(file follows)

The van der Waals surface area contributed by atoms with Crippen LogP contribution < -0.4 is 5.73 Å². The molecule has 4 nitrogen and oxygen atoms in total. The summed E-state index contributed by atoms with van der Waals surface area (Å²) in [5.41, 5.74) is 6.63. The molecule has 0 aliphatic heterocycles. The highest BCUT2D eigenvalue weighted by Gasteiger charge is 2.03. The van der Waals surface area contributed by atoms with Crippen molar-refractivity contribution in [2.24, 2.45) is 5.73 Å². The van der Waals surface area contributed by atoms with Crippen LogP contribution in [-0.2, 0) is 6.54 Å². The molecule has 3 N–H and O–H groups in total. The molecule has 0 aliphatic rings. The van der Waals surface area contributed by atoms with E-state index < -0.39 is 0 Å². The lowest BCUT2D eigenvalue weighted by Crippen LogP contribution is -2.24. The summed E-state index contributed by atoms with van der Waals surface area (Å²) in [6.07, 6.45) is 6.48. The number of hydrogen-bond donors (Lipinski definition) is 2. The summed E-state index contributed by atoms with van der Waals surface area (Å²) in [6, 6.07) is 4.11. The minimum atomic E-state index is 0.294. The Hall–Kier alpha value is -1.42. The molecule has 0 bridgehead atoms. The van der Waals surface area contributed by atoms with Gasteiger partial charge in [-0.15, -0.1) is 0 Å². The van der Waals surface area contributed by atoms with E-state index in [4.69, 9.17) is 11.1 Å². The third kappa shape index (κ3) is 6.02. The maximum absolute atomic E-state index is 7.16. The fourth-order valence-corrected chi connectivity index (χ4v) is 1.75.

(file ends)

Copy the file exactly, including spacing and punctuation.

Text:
The van der Waals surface area contributed by atoms with Crippen LogP contribution < -0.4 is 5.73 Å². The molecule has 4 nitrogen and oxygen atoms in total. The summed E-state index contributed by atoms with van der Waals surface area (Å²) in [5.41, 5.74) is 6.63. The molecule has 0 aliphatic heterocycles. The highest BCUT2D eigenvalue weighted by Gasteiger charge is 2.03. The van der Waals surface area contributed by atoms with Crippen molar-refractivity contribution in [2.24, 2.45) is 5.73 Å². The van der Waals surface area contributed by atoms with Crippen LogP contribution in [-0.2, 0) is 6.54 Å². The molecule has 3 N–H and O–H groups in total. The molecule has 0 aliphatic rings. The van der Waals surface area contributed by atoms with E-state index < -0.39 is 0 Å². The lowest BCUT2D eigenvalue weighted by Crippen LogP contribution is -2.24. The summed E-state index contributed by atoms with van der Waals surface area (Å²) in [6.07, 6.45) is 6.48. The number of hydrogen-bond donors (Lipinski definition) is 2. The summed E-state index contributed by atoms with van der Waals surface area (Å²) in [6, 6.07) is 4.11. The minimum atomic E-state index is 0.294. The Hall–Kier alpha value is -1.42. The molecule has 0 bridgehead atoms. The van der Waals surface area contributed by atoms with Gasteiger partial charge in [-0.15, -0.1) is 0 Å². The van der Waals surface area contributed by atoms with E-state index in [4.69, 9.17) is 11.1 Å². The third kappa shape index (κ3) is 6.02. The maximum absolute atomic E-state index is 7.16. The fourth-order valence-corrected chi connectivity index (χ4v) is 1.75.